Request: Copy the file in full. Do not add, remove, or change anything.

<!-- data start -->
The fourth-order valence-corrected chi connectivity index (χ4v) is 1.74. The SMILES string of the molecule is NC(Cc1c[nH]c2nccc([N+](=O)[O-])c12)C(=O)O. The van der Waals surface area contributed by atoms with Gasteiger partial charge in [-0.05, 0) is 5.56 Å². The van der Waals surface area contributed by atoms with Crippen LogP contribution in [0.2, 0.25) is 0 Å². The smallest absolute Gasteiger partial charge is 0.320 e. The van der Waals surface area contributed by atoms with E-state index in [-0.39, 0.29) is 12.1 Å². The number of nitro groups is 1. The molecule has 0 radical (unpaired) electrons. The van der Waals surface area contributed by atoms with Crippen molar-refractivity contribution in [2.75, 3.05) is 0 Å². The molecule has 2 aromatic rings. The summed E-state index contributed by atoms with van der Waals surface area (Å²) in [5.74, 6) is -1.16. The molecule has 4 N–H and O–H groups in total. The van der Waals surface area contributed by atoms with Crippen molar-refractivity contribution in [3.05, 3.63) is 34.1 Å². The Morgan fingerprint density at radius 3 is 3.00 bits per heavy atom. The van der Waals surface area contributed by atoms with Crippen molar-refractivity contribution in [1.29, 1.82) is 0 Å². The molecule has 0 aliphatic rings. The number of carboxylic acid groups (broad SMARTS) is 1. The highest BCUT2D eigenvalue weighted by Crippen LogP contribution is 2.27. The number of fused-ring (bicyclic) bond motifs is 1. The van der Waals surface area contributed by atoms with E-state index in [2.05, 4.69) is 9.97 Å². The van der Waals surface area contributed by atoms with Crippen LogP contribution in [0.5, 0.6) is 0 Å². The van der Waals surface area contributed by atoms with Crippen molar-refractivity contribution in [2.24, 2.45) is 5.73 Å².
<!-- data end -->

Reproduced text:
The fourth-order valence-corrected chi connectivity index (χ4v) is 1.74. The SMILES string of the molecule is NC(Cc1c[nH]c2nccc([N+](=O)[O-])c12)C(=O)O. The van der Waals surface area contributed by atoms with Gasteiger partial charge in [-0.05, 0) is 5.56 Å². The van der Waals surface area contributed by atoms with Crippen LogP contribution in [0.2, 0.25) is 0 Å². The smallest absolute Gasteiger partial charge is 0.320 e. The van der Waals surface area contributed by atoms with E-state index in [-0.39, 0.29) is 12.1 Å². The number of nitro groups is 1. The molecule has 0 radical (unpaired) electrons. The van der Waals surface area contributed by atoms with Crippen molar-refractivity contribution in [2.75, 3.05) is 0 Å². The molecule has 2 aromatic rings. The summed E-state index contributed by atoms with van der Waals surface area (Å²) in [5.74, 6) is -1.16. The molecule has 4 N–H and O–H groups in total. The van der Waals surface area contributed by atoms with Crippen molar-refractivity contribution in [3.05, 3.63) is 34.1 Å². The Morgan fingerprint density at radius 3 is 3.00 bits per heavy atom. The van der Waals surface area contributed by atoms with Crippen molar-refractivity contribution in [1.29, 1.82) is 0 Å². The molecule has 0 aliphatic rings. The number of carboxylic acid groups (broad SMARTS) is 1. The highest BCUT2D eigenvalue weighted by Crippen LogP contribution is 2.27. The number of fused-ring (bicyclic) bond motifs is 1. The van der Waals surface area contributed by atoms with E-state index in [2.05, 4.69) is 9.97 Å². The van der Waals surface area contributed by atoms with Crippen LogP contribution in [0.5, 0.6) is 0 Å². The van der Waals surface area contributed by atoms with Crippen molar-refractivity contribution in [2.24, 2.45) is 5.73 Å².